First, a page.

Potential Predictors of Poor Prognosis among Critical COVID-19 Pneumonia Patients Requiring Tracheal Intubation

This article was originally published here

Tohoku J Exp Med. 2020;252(2):103-107. doi: 10.1620/tjem.252.103.


Coronavirus disease 2019 (COVID-19) is a global public health concern that can be classified as mild, moderate, severe, or critical, based on disease severity. Since the identification of critical patients is crucial for developing effective management strategies, we evaluated clinical characteristics, laboratory data, treatment provided, and oxygenation to identify potential predictors of mortality among critical COVID-19 pneumonia patients. We retrospectively utilized data from seven critical patients who were admitted to our hospital during April 2020 and required mechanical ventilation. The primary endpoint was to clarify potential predictor of mortality. All patients were older than 70 years, five were men, six had hypertension, and three ultimately died. Compared with survivors, non-survivors tended to be never smokers (0 pack-years vs. 30 pack-years, p = 0.08), to have higher body mass index (31.3 kg/m2 vs. 25.3 kg/m2, p = 0.06), to require earlier tracheal intubation after symptom onset (2.7 days vs. 5.5 days, p = 0.07), and had fewer lymphocytes on admission (339 /μL vs. 518 /μL, p = 0.05). During the first week after tracheal intubation, non-survivors displayed lower values for minimum ratio of the partial pressure of oxygen to fractional inspiratory oxygen concentration (P/F ratio) (44 mmHg vs. 122 mmHg, p < 0.01) and poor response to intensive therapy compared with survivors. In summary, we show that obesity and lymphopenia could predict the severity of COVID-19 pneumonia and that the trend of lower P/F ratio during the first week of mechanical ventilation could provide useful prognostic information.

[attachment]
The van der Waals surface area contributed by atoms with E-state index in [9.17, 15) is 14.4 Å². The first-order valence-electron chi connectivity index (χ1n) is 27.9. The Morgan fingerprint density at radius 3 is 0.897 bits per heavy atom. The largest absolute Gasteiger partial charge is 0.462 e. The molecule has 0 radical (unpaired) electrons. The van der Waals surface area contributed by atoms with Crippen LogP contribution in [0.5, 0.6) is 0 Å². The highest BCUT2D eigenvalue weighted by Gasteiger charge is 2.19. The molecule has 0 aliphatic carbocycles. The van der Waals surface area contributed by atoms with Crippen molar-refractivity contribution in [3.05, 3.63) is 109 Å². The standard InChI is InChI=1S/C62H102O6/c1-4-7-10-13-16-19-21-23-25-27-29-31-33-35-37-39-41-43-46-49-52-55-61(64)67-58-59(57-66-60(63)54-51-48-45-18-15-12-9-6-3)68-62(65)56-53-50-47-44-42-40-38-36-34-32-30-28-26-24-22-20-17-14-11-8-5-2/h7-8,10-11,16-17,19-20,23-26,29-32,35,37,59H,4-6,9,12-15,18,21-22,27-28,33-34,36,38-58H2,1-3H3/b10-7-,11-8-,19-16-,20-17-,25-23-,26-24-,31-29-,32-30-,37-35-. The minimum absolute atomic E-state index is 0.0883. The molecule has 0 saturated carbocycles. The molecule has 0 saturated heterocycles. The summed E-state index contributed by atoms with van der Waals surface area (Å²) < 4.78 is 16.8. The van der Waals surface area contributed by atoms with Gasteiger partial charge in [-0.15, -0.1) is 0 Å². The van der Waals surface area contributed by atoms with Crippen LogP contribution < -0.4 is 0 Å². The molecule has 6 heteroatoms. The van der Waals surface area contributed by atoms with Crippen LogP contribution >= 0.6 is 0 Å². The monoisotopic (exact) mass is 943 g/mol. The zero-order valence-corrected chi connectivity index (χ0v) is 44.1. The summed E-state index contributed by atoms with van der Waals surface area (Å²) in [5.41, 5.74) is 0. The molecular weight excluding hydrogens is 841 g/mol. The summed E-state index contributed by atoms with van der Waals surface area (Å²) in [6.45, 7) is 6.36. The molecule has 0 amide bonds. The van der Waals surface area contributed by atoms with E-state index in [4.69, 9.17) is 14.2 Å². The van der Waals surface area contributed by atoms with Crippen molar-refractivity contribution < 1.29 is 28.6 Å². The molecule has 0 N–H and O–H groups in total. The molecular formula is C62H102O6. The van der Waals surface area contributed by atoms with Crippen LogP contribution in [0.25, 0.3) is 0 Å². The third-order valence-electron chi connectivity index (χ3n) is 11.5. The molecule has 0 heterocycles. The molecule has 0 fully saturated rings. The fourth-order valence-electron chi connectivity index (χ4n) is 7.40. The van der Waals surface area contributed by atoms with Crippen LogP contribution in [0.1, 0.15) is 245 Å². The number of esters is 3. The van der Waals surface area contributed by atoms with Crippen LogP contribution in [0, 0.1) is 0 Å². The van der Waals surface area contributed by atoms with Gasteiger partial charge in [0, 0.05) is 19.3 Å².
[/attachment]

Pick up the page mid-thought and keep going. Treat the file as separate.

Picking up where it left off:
PMID:32938838 | DOI:10.1620/tjem.252.103